DALLAS — Lance Reynolds slowly walked off the field at Ford Stadium after BYU's 24-21 win over Tulsa in the Bell Helicopter Armed Service Bowl. It appeared he was soaking in every minute he could as he left the field.
I caught up with him before he shook hands with University president Cecil O. Samuelson and right before he met with his son, left tackle Matt Reynolds, whose helmet-less block helped set up BYU's first touchdown and made SportsCenter as the No. 5 play of the day.
I asked Lance Reynolds to put the win and the Cougars' 10-3 season in perspective.
He kept it simple. "Winning 10 games is a very hard thing to do. It is a great accomplishment for any football team."
Reynolds is the only member of BYU's football staff who was around when the Cougars first finished a season with a double-digit win campaign in 1979. That was the year the Cougars finished 11-1 with Marc Wilson at quarterback. Reynolds was a graduate assistant on LaVell Edwards' staff that year, and if not for a missed field goal in the final seconds of the Holiday Bowl against Indiana, the season would have ended 12-0.
Since that time, BYU has experienced 15 seasons with 10 or more wins, five of those in the last six years.
True, many of those seasons have been against less-than-stellar competition in the WAC and Mountain West, and this first season of independence wasn't against top-tier foes either. But no other team in those leagues ever experienced that kind of success the past 30 years against the same schedules.
And yes, it is a no-brainer and should go without saying, it would be very tough for teams in the SEC, Big 12, Big Ten, ACC or Pac-12 to achieve double-digit-win seasons all the time. Nine wins means great success in those leagues, 10 or 11 is national title material.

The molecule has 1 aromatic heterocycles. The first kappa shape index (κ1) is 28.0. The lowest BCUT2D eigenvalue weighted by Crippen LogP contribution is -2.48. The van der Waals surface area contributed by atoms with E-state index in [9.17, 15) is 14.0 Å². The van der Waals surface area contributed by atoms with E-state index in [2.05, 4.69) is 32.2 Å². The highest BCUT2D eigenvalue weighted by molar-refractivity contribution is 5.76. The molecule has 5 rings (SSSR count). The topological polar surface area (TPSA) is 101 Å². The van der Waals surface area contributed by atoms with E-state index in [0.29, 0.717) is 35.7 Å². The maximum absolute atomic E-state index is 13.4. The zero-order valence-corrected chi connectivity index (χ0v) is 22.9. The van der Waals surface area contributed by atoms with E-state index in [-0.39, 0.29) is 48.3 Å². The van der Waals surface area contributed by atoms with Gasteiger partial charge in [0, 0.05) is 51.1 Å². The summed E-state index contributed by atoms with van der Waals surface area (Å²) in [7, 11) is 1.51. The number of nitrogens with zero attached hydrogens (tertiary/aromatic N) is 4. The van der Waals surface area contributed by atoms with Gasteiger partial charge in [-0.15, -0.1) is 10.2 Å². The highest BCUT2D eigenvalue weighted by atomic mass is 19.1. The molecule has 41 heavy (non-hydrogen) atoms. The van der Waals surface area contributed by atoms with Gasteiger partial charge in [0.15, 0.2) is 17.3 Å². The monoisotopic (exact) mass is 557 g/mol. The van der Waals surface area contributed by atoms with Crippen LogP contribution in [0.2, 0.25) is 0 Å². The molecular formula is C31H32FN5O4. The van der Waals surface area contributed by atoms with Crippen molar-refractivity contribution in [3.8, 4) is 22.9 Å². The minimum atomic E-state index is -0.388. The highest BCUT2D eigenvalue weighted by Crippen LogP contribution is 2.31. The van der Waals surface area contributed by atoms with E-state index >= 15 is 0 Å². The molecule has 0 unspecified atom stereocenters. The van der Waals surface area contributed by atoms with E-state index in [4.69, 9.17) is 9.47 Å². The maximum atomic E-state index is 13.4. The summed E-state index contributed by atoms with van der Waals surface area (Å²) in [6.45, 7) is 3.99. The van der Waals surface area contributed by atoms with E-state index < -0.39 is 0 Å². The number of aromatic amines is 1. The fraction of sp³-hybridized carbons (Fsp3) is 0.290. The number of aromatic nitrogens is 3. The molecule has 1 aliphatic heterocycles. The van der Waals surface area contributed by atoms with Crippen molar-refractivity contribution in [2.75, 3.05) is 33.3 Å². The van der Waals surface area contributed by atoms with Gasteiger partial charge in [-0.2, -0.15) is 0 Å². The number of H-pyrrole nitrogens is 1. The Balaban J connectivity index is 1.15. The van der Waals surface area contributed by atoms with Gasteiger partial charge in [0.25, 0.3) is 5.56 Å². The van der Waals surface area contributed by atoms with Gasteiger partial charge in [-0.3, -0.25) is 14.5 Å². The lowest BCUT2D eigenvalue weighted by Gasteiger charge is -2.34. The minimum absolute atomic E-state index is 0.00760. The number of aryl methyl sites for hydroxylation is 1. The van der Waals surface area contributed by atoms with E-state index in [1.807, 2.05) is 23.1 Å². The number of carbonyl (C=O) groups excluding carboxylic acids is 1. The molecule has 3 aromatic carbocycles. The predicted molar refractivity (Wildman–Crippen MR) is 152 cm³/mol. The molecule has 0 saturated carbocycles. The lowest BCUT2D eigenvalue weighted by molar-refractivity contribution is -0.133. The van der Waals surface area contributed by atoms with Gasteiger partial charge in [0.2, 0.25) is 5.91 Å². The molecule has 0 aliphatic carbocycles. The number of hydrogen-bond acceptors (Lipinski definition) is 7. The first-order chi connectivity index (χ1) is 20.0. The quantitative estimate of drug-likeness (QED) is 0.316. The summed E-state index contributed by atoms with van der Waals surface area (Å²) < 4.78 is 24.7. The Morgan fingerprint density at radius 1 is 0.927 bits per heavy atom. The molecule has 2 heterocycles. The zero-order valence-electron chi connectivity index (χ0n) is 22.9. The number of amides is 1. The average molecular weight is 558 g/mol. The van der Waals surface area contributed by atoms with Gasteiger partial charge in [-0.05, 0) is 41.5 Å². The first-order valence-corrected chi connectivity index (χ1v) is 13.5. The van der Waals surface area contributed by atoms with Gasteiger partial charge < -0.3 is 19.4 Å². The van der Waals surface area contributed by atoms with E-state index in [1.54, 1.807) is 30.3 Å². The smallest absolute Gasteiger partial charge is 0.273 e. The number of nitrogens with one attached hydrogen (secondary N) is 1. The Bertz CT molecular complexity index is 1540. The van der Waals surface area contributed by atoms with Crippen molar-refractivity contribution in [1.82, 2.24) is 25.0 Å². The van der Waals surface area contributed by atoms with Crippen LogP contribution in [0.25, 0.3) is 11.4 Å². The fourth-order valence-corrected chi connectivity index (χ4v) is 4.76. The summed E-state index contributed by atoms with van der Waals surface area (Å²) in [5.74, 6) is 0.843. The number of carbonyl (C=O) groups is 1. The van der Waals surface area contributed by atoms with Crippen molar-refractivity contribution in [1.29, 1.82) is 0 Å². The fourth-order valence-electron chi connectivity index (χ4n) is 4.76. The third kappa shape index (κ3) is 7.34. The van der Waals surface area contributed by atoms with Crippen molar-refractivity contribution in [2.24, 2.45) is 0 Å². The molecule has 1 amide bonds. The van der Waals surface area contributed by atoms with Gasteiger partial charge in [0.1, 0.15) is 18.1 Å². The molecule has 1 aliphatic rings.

In this region, the only team that can make a fail-safe case for playing in this kind of playpen — winning consistently — is Boise State, the NCAA's most successful football program from 2008-11 with a 50-3 record.
Only Boise State, BYU, Ohio State, Alabama and Auburn have won 14 games in a season, with the Cougars doing so in 1996 at 14-1.
In the latest Associated Press top-25 poll, 18 teams had 10 or more wins this season.
"It's a good jumping spot for us to begin next year," Reynolds said of the 10-3 campaign.
It would have been much better if the Cougars had won the 50-50 chance games that turned into their three losses.
"Ten wins is a big deal and when you go back and look at it," Reynolds said. "Not many teams finish with 10 wins in a season across the country, it's always hard to get, it's a good year and we're way happy with it."
Reynolds said there are a lot of stats thrown around about Bronco Mendenhall and the number of 10-win seasons and those are numbers, but the fact is 10 wins is tough to do.
"This is especially pleasing because we didn't start well, especially with the quarterback thing and so this is a really nice ending to what began in a very tough way. Our kids played well, they played hard and they are happy with their season, as they should be."
Reynolds likes the idea BYU returns the key three players who turned in big plays in the Armed Forces Bowl last Friday — Kyle Van Noy, Cody Hoffman and Riley Nelson.
Says Reynolds, "Kyle Van Noy is a special guy with a great future ahead of him. He's been making plays all year and he's only going to keep improving.
"Cody Hoffman has an unlimited future. He makes it look easy at times and he plays so well and is getting better all the time.
"What Riley has is running back skills. We've had running backs play for us that weren't that fast but they have feet and feel; they can make plays. He makes plays; he makes people miss and he's very aggressive to go vertical down field. He's tough running the ball. When he brings it down and decides to go, he's tough."
BYU begins offseason workouts this week after winter semester begins.